Wind-energy programs in New York – including a developer’s plan to build the city’s first wind farm at Staten Island’s mothballed Fresh Kills landfill – are tied up in red tape because their projects will endanger bats, birds and other wildlife, The Post has learned.
The nocturnal flying mammals are getting slaughtered because they have a strange habit of flying into the blades of wind turbines during the warm spring and summer months, operators and wildlife advocates said.
“An energy source simply cannot be ‘green’ if it kills thousands upon thousands of bats,” said Bat Conservation International.
Uh, no, it can’t. So, if fish can hold up dams and marsh rats can hold up developments, certainly the lives of “thousands upon thousands” of bats are worthy of saving. We have to stop this unmitigated slaughter by those brutish wind turbines. – I mean if everyone is going to be consistent about all of this.
[As an aside, can you think of better spokes person for the Bat Conservation International than Gotham’s favorite bat?]
Staten Island Borough President James Molinaro blasted a city Parks Department report that raised objections about the proposed Fresh Kills wind farm. The study warned of “significant adverse impact to birds and bats.”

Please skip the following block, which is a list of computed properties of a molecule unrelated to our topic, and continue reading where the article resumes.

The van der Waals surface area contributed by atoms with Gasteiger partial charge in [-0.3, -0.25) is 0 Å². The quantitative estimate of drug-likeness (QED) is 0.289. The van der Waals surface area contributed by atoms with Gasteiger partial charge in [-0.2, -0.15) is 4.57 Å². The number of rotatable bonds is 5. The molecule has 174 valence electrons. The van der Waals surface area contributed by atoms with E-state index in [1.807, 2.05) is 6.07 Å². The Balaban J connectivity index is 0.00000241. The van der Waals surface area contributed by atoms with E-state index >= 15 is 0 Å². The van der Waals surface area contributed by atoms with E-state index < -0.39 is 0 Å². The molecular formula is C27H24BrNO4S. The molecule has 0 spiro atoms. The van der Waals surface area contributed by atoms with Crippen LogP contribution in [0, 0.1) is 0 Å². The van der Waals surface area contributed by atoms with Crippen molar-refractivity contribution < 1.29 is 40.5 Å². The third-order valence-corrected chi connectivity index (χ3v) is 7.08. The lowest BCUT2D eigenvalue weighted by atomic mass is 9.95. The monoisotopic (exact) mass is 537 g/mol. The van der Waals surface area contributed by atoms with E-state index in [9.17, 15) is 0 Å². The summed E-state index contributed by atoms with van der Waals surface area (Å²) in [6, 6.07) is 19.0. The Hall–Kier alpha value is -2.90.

Molinaro said the city study even complained the 460-foot turbines would impact insects.
“Can you imagine that? They’re worried the turbines would kill too many mosquitoes,” he fumed. “We want to kill mosquitoes! The city spends lots of money each year to kill mosquitoes because they carry the West Nile virus.”
Er, Mr. Molinaro, can you guess what bats and birds feed on? In fact the bats ingest about 600 mosquitoes an hour.
There are those who say bats and windmills can coexist:
He conducted a study that found that lowering the speed of wind turbines or shutting them down during “low-wind” nights reduced bat fatalities by 82 percent at a Pennsylvania facility.
Shutting them down, eh? You sure generate a lot of power when they’re in that state don’t you?
But the bats, and activists, are happy.
The point? Getting solar and wind power on-line isn’t going to be any easier than any other power source the environmentalists take a dislike too. If you think, for instance that the enviros are going to let someone carpet the Mojave Desert with solar panels, you’d probably believe that Tim Geithner made a “mistake” on his taxes.
And even if you can get past the enviros and their law suits every step of the way, there are right of ways to attempt to purchase, permits, regulations, etc all of which have to be met and/or accomplished before the first kilowatt of power courses from any of these facilities (providing its a windy day and the bats are asleep). Anyone who thinks this is a quick and easy process on the road to pollution free energy independence just hasn’t been paying attention.